Fed’s Brainard Says Reducing Inflation Is Top Priority


Federal Reserve governor

Lael Brainard,

the White House nominee to serve as the central bank’s No. 2 official, told Congress that efforts to reduce inflation are the central bank’s “most important task.”

Ms. Brainard, who joined the Fed in 2014, was a forceful advocate last year for ensuring that the central bank didn’t prematurely curtail stimulus as part of a focus on spurring a robust labor-market recovery.

Her comments Thursday morning at a confirmation hearing before the Senate Banking Committee is the latest sign of how the central bank has firmly pivoted toward fighting inflation. Fed officials have signaled in recent days that they could raise interest rates at their meeting in mid-March.

Ms. Brainard added to those expectations on Thursday, pointing to how the central bank was in the process of ending an asset-buying stimulus program no later than March.

The Fed’s rate-setting committee “has projected several hikes over the course of the year. We will be in a position to do that as soon as asset purchases are terminated,” said Ms. Brainard. “And we will simply have to see what the data requires over the course of the year.”

Ms. Brainard called attention to a swift decline in unemployment. “But inflation is too high, and working people around the country are concerned about how far their paychecks will go,” she said. “Our monetary policy is focused on getting inflation back down to 2% while sustaining a recovery that includes everyone.”

Brisk demand for goods and shortages of intermediate goods such as semiconductors have pushed 12-month inflation to its highest readings in decades. Core consumer prices, which exclude volatile food and energy categories, were up 4.7% in November from a year earlier, according to the Fed’s preferred gauge, well above the Fed’s 2% target.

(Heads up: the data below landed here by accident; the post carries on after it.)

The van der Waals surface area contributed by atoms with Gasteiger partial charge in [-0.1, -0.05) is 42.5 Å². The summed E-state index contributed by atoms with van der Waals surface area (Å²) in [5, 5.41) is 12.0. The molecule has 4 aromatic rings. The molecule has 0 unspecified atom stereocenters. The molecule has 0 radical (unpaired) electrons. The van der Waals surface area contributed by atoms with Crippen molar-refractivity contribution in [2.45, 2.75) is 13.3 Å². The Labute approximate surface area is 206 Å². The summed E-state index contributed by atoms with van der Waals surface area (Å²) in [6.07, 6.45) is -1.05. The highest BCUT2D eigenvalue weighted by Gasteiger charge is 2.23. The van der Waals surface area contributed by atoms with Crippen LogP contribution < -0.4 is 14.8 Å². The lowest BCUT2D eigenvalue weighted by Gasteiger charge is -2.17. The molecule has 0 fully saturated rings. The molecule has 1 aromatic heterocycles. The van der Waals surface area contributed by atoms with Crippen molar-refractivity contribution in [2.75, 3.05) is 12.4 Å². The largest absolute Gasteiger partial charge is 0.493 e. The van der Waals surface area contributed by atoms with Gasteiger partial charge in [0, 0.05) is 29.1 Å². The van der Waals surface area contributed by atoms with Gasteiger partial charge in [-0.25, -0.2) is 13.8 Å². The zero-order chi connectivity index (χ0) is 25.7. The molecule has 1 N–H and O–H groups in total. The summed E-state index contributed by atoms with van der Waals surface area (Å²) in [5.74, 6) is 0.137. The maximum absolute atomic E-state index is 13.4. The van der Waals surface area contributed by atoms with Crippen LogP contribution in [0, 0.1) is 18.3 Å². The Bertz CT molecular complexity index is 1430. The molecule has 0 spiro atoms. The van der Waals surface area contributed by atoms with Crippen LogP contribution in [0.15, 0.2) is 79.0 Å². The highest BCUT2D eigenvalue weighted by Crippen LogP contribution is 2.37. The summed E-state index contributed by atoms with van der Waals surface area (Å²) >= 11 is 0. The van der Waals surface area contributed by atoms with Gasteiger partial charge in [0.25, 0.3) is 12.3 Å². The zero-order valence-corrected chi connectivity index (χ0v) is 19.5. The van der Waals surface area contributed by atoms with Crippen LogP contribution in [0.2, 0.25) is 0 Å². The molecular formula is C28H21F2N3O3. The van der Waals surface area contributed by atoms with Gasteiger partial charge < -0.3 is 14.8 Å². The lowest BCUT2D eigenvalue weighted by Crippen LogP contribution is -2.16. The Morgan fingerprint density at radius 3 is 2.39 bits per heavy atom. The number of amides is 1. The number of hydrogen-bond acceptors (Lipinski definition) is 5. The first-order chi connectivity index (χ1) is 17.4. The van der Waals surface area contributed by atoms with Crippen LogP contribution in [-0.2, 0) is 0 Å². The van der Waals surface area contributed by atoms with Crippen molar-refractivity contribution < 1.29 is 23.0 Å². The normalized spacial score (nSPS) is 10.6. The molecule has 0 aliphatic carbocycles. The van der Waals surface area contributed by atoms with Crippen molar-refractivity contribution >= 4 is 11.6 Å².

Ms. Brainard said bottlenecks and other supply-related issues were contributing to much higher prices for certain goods, such as energy and food. But she added that the Fed was prepared to raise rates to cool down demand across the economy more broadly as necessary to reduce inflation.

“We do have a powerful tool, and we are going to use it to bring inflation down over time,” Ms. Brainard said.

Ms. Brainard won bipartisan support when she was confirmed to her current post at the Fed in 2014 and when she became a top Treasury Department official in 2010 during the Obama administration. She also served as an adviser on international economics to President Bill Clinton.

Democrats control the Senate with Vice President

Kamala Harris

able to break a 50-50 tie, and Ms. Brainard is expected to win confirmation to her new post.

Ms. Brainard, 59, has worked closely with Fed Chairman

Jerome Powell

during his tenure leading the central bank. Last November, Mr. Biden nominated Mr. Powell to serve another term leading the Fed after his current one expires next month. The president promoted Ms. Brainard to serve as second-in-command after also considering her as a candidate to serve as Fed chairwoman.

If confirmed, Ms. Brainard would succeed

Richard Clarida,

who is set to resign on Friday.

In a confirmation hearing for his second term as Federal Reserve chairman, Jerome Powell said the central bank would use its tools to tamp down inflation. Photo: Graeme Jennings/Press Pool

Write to Nick Timiraos at nick.timiraos@wsj.com

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